Claims for Medical Malpractice and Birth Injuries on Behalf of Active Duty and Former Service Members
When you are in the service and a military or Veterans Administration physician or treatment facility caused a birth injury or other harm due to medical malpractice, you may be able to sue the military for damages to yourself or your child. However, that was not always the case. Now, a New Jersey military member or their spouse, whether active duty or not, can sue the military for medical malpractice or birth injuries under specific conditions. It is important to understand the evolution of the law in military medical malpractice cases and to determine whether your case makes you eligible to pursue compensation.
Understanding the Feres Doctrine and Military Medical Malpractice
When service personnel or their spouses suffer at the hands of a negligent military medical professional, they can now sue the military in certain situations. Active-duty members were formerly unable to sue the military. The Feres Doctrine, arising from a Supreme Court decision of the same name, prevented active members from suing the government for injuries incurred during service. The case confirmed governmental immunity from military member tort claims.
As a result, active members could not sue an army doctor or hospital for injuries due to or incident to their service. In ruling to prohibit active-duty members from suing the government for their damages, the Supreme Court, in the Feres case, reasoned that the Veterans Benefits Act already compensated the military for their injuries, so they should not be able to sue the government also. On the other hand, inactive and retired members or their dependents, could sue the military as long as they followed the Federal Tort Claims Act (FTCA) provisions.
Lawsuits Against the Military under FTCA
Before the NDAA, an active service member could not file suit for a military injury, but dependents could sue the military for the active member’s injuries. They could sue for loss of consortium, companionship, and other losses. The FTCA grants governmental immunity from lawsuits to government employees, institutions, or entities. Under the FTCA, the injured individual has to file an administrative claim, describing the malpractice and damages amount, allowing the government six months to respond with a settlement payment or denial. Failure to follow procedural rules forfeits the member’s claim.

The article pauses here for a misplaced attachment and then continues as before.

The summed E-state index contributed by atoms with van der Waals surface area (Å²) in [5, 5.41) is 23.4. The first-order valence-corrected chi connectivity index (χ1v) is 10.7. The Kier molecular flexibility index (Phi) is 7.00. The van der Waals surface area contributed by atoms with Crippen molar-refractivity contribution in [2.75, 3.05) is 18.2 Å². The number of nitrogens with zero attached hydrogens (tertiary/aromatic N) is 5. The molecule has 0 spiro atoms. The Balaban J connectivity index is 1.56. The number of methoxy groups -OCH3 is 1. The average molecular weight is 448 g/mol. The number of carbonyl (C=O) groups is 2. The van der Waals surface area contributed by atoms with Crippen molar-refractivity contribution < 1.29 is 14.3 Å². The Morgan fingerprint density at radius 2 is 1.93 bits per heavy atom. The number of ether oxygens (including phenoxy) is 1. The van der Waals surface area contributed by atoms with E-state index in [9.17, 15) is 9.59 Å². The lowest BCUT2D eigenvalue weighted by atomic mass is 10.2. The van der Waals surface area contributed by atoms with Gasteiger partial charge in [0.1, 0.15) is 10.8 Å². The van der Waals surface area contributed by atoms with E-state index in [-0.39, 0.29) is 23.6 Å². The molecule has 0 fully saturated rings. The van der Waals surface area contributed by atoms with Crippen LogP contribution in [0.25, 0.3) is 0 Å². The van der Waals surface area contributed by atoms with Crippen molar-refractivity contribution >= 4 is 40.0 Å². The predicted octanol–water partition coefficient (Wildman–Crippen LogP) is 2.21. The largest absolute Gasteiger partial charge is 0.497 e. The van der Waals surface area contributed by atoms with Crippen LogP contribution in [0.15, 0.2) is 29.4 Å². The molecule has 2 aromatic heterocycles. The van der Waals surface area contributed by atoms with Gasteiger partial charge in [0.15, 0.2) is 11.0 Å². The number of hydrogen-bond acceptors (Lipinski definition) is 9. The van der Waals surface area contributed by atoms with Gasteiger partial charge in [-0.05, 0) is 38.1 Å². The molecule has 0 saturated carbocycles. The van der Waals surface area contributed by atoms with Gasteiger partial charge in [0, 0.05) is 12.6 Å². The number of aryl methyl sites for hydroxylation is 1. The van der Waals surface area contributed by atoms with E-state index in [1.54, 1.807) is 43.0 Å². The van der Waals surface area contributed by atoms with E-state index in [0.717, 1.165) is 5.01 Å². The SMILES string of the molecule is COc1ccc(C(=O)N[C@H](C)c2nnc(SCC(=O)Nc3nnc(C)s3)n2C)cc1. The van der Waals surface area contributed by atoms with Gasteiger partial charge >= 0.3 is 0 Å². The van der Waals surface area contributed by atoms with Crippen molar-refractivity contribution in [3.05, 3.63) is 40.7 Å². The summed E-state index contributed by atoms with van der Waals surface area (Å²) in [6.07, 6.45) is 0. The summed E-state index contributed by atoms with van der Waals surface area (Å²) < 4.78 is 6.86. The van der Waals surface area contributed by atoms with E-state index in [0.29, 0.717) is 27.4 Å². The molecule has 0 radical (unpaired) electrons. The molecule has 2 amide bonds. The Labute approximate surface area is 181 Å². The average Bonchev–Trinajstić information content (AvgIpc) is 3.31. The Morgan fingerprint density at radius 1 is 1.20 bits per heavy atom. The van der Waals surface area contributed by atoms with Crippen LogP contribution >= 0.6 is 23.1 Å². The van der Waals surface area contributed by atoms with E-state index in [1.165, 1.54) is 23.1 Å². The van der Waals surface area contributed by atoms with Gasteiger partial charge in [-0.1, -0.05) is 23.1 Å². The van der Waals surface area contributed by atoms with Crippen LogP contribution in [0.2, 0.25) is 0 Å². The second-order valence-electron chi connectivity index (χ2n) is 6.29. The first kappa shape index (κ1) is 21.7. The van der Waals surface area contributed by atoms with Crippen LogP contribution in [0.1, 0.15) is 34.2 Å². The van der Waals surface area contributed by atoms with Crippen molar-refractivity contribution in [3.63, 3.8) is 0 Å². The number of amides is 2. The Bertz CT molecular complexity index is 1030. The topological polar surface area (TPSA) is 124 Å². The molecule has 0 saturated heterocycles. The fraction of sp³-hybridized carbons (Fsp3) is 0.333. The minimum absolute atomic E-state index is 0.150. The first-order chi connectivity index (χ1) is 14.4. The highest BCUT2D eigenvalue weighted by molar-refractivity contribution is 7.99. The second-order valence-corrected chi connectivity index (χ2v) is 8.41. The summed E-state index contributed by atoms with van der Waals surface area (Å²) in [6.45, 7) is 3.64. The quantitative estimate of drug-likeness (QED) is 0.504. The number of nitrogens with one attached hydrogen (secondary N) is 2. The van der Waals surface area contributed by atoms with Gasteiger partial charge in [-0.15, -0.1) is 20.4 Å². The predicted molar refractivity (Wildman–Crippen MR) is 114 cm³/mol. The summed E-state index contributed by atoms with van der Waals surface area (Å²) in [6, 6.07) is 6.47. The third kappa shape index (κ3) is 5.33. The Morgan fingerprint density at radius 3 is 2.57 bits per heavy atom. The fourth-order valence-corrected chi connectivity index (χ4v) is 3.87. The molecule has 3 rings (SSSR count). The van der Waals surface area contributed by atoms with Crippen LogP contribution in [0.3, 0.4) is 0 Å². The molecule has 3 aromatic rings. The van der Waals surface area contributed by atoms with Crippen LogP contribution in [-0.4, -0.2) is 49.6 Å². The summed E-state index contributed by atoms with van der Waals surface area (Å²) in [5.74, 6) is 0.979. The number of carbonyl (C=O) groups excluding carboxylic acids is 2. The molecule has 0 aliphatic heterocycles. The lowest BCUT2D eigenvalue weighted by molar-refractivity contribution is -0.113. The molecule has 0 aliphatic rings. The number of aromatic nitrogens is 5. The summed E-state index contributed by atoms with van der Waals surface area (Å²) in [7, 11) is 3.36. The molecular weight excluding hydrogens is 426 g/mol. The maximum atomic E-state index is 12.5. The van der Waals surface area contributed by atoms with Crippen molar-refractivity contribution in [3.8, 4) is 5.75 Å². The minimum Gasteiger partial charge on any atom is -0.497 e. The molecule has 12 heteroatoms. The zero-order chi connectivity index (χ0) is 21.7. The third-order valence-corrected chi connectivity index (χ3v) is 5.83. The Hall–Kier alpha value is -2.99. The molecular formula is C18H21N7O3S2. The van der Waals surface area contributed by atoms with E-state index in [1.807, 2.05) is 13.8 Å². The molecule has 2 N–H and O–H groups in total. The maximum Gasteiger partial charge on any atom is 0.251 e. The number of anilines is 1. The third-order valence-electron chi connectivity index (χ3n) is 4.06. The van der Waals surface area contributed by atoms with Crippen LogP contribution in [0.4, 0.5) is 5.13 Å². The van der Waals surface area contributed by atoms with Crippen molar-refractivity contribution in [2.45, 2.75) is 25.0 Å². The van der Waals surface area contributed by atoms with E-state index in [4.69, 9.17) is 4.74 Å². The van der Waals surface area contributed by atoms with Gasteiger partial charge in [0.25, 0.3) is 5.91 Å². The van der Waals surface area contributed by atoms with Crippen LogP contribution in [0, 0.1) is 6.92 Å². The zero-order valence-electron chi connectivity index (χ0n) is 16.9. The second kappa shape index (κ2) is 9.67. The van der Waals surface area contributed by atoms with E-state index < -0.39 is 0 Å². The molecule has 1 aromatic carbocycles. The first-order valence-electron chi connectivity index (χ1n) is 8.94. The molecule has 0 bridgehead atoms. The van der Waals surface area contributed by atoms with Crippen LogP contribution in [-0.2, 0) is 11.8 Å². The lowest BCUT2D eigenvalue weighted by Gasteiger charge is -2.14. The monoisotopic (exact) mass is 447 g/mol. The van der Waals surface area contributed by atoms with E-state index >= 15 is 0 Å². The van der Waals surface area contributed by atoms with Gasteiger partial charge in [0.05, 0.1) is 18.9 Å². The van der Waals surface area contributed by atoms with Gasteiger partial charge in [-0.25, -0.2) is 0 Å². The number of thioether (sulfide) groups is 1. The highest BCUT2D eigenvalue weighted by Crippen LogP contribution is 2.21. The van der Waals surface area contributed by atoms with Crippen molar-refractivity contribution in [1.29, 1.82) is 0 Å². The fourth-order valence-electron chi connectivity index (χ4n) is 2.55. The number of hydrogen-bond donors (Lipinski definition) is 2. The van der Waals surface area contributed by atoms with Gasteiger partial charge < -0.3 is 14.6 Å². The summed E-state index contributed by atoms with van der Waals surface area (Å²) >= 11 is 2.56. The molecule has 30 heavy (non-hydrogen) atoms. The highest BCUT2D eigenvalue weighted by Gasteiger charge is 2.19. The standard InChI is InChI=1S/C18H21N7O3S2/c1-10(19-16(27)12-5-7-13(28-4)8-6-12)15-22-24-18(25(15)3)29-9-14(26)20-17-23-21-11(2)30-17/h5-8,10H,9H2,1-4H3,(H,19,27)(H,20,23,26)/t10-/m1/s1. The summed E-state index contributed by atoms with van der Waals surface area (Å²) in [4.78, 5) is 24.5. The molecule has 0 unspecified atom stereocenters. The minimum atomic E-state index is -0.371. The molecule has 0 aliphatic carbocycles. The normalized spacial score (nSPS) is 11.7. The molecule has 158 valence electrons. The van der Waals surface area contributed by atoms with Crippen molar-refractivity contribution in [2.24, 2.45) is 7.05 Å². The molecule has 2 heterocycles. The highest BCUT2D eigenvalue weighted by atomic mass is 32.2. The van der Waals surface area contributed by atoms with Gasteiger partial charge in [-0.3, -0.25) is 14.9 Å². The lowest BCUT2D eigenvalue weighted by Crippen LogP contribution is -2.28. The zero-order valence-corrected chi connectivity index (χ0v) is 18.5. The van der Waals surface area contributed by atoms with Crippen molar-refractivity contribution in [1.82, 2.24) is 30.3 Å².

The injured party must file a claim with the appropriate service branch office. After filing a claim, the Secretary of Defense reviews it and awards up to $100,000.00, or if the claim is higher, the Secretary of the Treasury can approve the claim. In New Jersey, medical malpractice injury amounts for compensatory damages have no caps, but punitive damages are limited to $350,000.00 or five-times the amount of compensatory damages, whichever is greater. Punitive damages punish exceptionally or grossly negligent actions or intentional acts that harm the person suing. They aim to deter wonton, malicious or reckless acts of medical malpractice.
Effects of the National Defense Authorization Act (NDAA)
Before the 2020 National Defense Authorization Act (NDAA), the Feres Doctrine prevented active military members from suing a VA or military treatment provider for injuries incurred due to medical malpractice. However, the NDAA allows active service members or their surviving heirs to sue the government for personal injury or wrongful death claims due to medical malpractice. In addition, they may sue for birth injuries, but only if the medical provider qualified under the NDAA performed healthcare services at a military facility covered under the Act.